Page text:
Fun-loving Bobby had a Ball in the Black Country

Throughout the 1980s, Cannon and Ball were one of the hottest double acts in town. A permanent fixture of Saturday night television, they packed out seaside piers in the summer and topped the bill at pantomime during the winter.

Cannon & Ball at Wolverhampton Grand
Cannon & Ball at Wolverhampton Grand

What their millions of fans didn’t realise was that behind the cheeky chappie facaded, the pair were barely on speaking terms and even came to blows. If ever there was proof that money and success don’t buy happiness, Tommy Cannon and Bobby Ball were it.

It was only as their careers began to fade, and Bobby sought the help of a theatre chaplain, that the rift was healed and their friendship rekindled. And they formed a new double act, as born-again Christians.

Bobby Ball entertains the crowds at a rain-soaked Dudley Show

Bobby Ball has died aged 76, after testing positive for coronavirus. Tommy Cannon, his comedy partner for more than half a century, spoke of his heartbreak at the news: “Rock on, my good friend, I can’t believe this, I’m devastated.”

Bobby’s wife Yvonne added: “I will always miss him, he was so joyful, full of fun and mischievous.”

Like many comics of their generation, they learned their trade the hard way, performing in the unforgiving arena of the northern club circuit.

Tommy Cannon and Bobby Ball at Wolverhampton Grand Theatre with winners of a painting competition

Ball, born Robert Harper in Oldham in January, 1944, worked as a welder at a factory in his home town. In 1961, a man called Thomas Derbyshire came to work at the factory, and Bob and Tommy hit it off from the start.

“He was the first person who spoke to me out of 500 men,” Tommy later recalled.

“Bob used to sing at the weekends, and one night he said, ‘I’m singing at a working men’s club, would you like to come along?’ Perhaps in my younger days I wasn’t bad looking. I don’t know if I had that good a singing voice. We ended up as a trio, with a guy called Stan on the keyboard. Stan didn’t want to take it on full time though. Perhaps if we’d all three stayed together we’d have kept going as a singing act.”

Bobby Ball (left) and partner Tommy Cannon entertain the crowds at a rain-soaked Dudley Show

But with Stan out of the picture, the pair quickly cottoned on to the fact that they could earn £3 a night more as comedians and decided to reinvent their act. Cannon and Ball would see Tommy, the tall, good-looking one take on the role of the suave sharp-suited straight man, while Bobby, the short one with the straggly hair, became his child-like side-kick who would twang his braces to the catchphrase ‘Rock on, Tommy’.

They weren’t an overnight success, though. They went on Opportunity Knocks in 1969, and came last.

They thought they had their big break in 1978, when they were given a slot on Bruce Forsyth’s big-budget new variety show Big Night.

Bobby Ball and Tommy Cannon meeting shoppers in Wolverhampton while performing at the Grand Theatre in 2008

But the show proved to be a massive flop, and producers – deciding that the best way to arrest the slump in ratings was to give more screen-time to Bruce – edited Cannon and Ball out of every single episode.

Yet their efforts on Big Night proved not to be wasted after all. Michael Grade, director of programmes at London Weekend Television, watched the clips which had been edited out of the programme, and decided to give the pair their own show. The Cannon and Ball Show launched in 1979, and ran for nine years, and the pair became some of the biggest names in showbusiness.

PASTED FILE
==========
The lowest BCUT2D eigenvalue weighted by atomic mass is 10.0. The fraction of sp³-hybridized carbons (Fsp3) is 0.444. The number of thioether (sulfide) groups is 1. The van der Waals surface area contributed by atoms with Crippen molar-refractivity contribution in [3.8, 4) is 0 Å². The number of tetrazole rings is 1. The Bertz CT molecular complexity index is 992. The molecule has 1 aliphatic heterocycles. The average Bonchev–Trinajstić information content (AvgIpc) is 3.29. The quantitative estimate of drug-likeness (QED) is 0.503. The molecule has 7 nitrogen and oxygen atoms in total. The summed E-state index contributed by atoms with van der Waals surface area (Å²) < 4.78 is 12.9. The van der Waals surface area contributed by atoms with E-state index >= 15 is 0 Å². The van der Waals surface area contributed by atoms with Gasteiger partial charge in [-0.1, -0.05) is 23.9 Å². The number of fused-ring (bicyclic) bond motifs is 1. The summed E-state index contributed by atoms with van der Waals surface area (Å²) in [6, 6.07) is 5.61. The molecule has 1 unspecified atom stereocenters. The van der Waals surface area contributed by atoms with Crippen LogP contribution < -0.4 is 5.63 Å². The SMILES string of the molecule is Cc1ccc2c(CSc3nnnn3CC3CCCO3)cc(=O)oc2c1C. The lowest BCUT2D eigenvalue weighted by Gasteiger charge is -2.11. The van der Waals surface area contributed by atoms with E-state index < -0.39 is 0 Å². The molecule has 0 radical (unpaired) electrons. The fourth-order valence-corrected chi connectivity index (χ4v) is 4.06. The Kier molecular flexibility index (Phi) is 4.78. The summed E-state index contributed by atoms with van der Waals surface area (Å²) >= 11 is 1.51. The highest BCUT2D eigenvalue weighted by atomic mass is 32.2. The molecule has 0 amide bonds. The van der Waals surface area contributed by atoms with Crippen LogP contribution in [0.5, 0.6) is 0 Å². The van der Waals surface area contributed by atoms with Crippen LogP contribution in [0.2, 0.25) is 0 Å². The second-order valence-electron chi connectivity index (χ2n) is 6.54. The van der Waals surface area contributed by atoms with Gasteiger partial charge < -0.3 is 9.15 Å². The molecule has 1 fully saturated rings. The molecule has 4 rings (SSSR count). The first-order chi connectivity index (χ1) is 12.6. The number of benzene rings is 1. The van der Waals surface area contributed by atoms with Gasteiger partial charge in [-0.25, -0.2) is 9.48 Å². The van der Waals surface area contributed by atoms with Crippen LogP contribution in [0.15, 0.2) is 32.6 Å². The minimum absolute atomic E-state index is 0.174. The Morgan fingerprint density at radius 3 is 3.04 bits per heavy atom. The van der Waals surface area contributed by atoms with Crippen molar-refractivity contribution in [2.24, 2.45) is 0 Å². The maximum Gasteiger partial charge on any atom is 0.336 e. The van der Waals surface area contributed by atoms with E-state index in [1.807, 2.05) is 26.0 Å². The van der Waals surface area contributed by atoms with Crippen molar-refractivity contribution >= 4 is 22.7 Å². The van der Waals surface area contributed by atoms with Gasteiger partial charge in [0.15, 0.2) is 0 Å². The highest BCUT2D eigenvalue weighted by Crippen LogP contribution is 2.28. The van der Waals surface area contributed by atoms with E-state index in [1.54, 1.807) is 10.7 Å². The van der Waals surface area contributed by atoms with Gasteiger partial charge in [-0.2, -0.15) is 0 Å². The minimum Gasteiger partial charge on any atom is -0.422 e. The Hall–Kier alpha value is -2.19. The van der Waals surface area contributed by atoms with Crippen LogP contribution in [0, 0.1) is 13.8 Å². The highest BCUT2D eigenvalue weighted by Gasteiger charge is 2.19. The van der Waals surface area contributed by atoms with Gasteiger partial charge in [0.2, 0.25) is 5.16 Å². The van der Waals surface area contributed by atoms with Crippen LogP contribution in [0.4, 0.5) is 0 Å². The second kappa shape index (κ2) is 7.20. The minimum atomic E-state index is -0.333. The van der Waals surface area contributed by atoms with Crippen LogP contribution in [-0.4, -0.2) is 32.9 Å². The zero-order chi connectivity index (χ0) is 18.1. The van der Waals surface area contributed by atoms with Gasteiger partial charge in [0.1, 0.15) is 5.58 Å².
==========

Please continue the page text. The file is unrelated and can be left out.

Their 1985 summer season outsold Bruce Springsteen’s tour, and fans queued round the block for autographs, while the pair cruised Blackpool’s Golden Mile in their matching gold Rolls-Royces. Bobby spent £500,000 on a nightclub called Braces, while Tommy bought Rochdale Football Club.

Bobby Ball, left, with Tommy Cannon, centre, during the Grand's Peter Pan pantomime in 2003. Tony Adams, better known as Adam Chance from Crossroads, is right.

“We got arrogant and full of ourselves,” Bobby admitted in a 2018 interview. “I was drinking too much and womanising and went completely off the rails. I liked to get into a fight and I even fought Tommy.”

By the 1990s, their star was on the wane, as their simple music-hall style of comedy fell out of fashion with the rise of the edgier, alternative comedy movement.

But while their days of prime-time entertainment may have been over, the pair continued to carve a career on the theatre and variety circuit.

Bobby Ball, front right, with cast members of the Peter Pan at Wolverhampton Grand Theatre pictured at the end of the run in 2004

They became regulars at Wolverhampton Grand Theatre and Dudley Town Hall, playing Chinese policemen Pc Wishee and Sgt Washee in the Grand’s 1997 production of Aladdin, and pirates in its 2003 production of Peter Pan.

They headlined the annual Dudley Show in Himley Park in 1999, and have also performed at Cannock’s Prince of Wales Theatre and Stafford Gatehouse.

Bobby Ball, left, and Tommy Cannon, right, give 21-year-old usherette Kate Hallmark a taste of her own ice cream at Wolverhampton Grand Theatre

Bobby became a born-again Christian in 1986, with Tommy following six years later, and they published a book called Christianity for Beginners.

In later life, Bobby used his comedic talents to spread the Christian message, drawing in large crowds to church groups, including many across the Black Country.

The duo were due to appear at the Civic Theatre in Stourport-on-Severn in April, but the show was postponed due to the coronavirus.

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